Dr. Katherine Esau studied botany in three languages and two continents — through revolution and emigration — to reach the height of her field. When she arrived at UC Santa Barbara in 1963, she had already led a groundbreaking career in the structure of plants. Although she officially became a professor emerita in 1965, she continued researching into her early nineties. Through the scholars she trained and a generous bequest to support the plant sciences on campus, Dr. Esau left a legacy of scientific inquiry to UC Santa Barbara.
Born in 1898 to a German Mennonite family in Russia, Katherine Esau and her hometown of Yekaterinoslav both were named for the agricultural impact of Catherine the Great. Her father was the mayor and loyal to the czar. After the Bolshevik Revolution, which interrupted young Katherine’s studies in Moscow, the family feared persecution. The Esaus fled to Germany on a cattle train just one day before posters seeking her father appeared. After Katherine’s graduation from the Berlin Agricultural College in 1922, the Esaus immigrated to the United States.
Dr. Esau received her doctorate from UC Berkeley in 1931 and joined the faculty at UC Davis where she studied phloem tissue and plant viruses. When Dr. Vernon Cheadle joined the faculty at UC Davis, they formed a strong research partnership. Dr. Esau’s 1953 book “Plant Anatomy” is a classic in the field. In 1957, she became the sixth woman elected to the National Academy of Sciences, and in 1989, she became the first botanist to be honored with the National Medal of Science.
When Dr. Vernon Cheadle became chancellor of UC Santa Barbara in 1963, Dr. Esau also moved to UCSB so they could continue their collaboration. At UC Santa Barbara, Dr. Esau would continue researching and revising “Plant Anatomy” for 22 years. According to her friend and colleague Dr. Ray Elvert, she considered her UC Santa Barbara years her most productive.
Dr. Jennifer Thorsch ’76,’81 joined Dr. Esau’s lab in April 1979, when Dr. Esau was 82. She hadn’t mentored a graduate student in 18 years and had a stern reputation for organization and efficiency. One day, Dr. Esau wryly remarked on the rare talent she and Jennifer shared: putting pencils away so they all faced the same direction.
“She was the world’s foremost and most famous [plant anatomist] — I used her textbooks and attended her lectures,” said Dr. Thorsch. “She was an amazing individual as a scientist but also a compassionate human.” Dr. Thorsch finished her Ph.D. in 1981 with two publications and two pending because of Dr. Esau’s excellent guidance and mentorship. Dr. Thorsch continued her collaboration and friendship with Dr. Esau until her death in 1997.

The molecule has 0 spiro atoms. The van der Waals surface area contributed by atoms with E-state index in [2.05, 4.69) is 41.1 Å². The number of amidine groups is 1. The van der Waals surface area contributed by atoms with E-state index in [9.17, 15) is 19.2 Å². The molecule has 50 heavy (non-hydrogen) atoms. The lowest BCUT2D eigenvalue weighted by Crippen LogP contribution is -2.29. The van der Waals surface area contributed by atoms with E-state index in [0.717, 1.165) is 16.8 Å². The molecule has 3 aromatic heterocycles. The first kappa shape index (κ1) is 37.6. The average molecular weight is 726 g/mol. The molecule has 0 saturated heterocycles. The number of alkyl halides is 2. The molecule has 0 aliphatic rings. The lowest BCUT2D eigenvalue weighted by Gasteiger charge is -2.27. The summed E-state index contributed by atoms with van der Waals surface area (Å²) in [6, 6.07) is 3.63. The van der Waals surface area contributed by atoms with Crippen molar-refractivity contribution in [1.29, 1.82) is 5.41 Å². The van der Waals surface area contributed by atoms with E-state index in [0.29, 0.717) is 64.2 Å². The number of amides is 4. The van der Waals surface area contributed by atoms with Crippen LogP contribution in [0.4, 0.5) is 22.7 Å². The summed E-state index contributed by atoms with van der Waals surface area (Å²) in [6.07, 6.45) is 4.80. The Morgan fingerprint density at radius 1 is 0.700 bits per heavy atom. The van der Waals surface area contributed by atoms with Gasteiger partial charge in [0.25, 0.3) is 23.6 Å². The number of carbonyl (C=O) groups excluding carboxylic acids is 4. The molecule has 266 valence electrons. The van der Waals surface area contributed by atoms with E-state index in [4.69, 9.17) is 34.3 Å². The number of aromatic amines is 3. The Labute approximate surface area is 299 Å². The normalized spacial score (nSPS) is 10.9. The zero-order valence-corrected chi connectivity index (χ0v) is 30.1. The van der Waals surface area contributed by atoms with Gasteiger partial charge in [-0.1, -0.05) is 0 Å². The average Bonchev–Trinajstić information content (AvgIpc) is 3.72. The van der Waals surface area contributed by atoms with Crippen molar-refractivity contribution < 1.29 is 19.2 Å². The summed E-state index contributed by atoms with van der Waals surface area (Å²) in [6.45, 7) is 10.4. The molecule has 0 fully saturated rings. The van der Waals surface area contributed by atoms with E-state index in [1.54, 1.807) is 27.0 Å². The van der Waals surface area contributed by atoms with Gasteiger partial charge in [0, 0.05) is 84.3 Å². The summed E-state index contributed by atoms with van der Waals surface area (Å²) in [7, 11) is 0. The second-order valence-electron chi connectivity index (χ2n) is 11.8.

Dr. Esau’s estate gift to further plant sciences at UC Santa Barbara culminated in support for the Cheadle Center for Biodiversity and Ecological Restoration (CCBER). Already the first director of the newly formed CCBER, Dr. Thorsch would also become the first Katherine Esau Director.
CCBER is a UC Santa Barbara facility dedicated to research, education, and outreach related to regional biodiversity and restoration. What makes CCBER special is a natural history collection that preserves the legacy of faculty who, like Dr. Esau, collected as part of their research. The UCSB Natural History Collections is an active research facility that houses over half a million specimens – mammals, birds, diatoms, insects, plant anatomy slides, and pressed plants.
“It’s hard to imagine CCBER without her,” said Dr. Katja Seltmann, current Katherine Esau Director. “Her gift is about preserving core science. It allows me, as the director of CCBER, to bring the center into the research mission of UC Santa Barbara.”
Dr. Seltmann points out that as science advances, so does the utility of the collection. DNA samples can check for contaminants and tell researchers about an organism’s habitat and genetic diversity. In many ways, Dr. Esau will influence plant science for generations.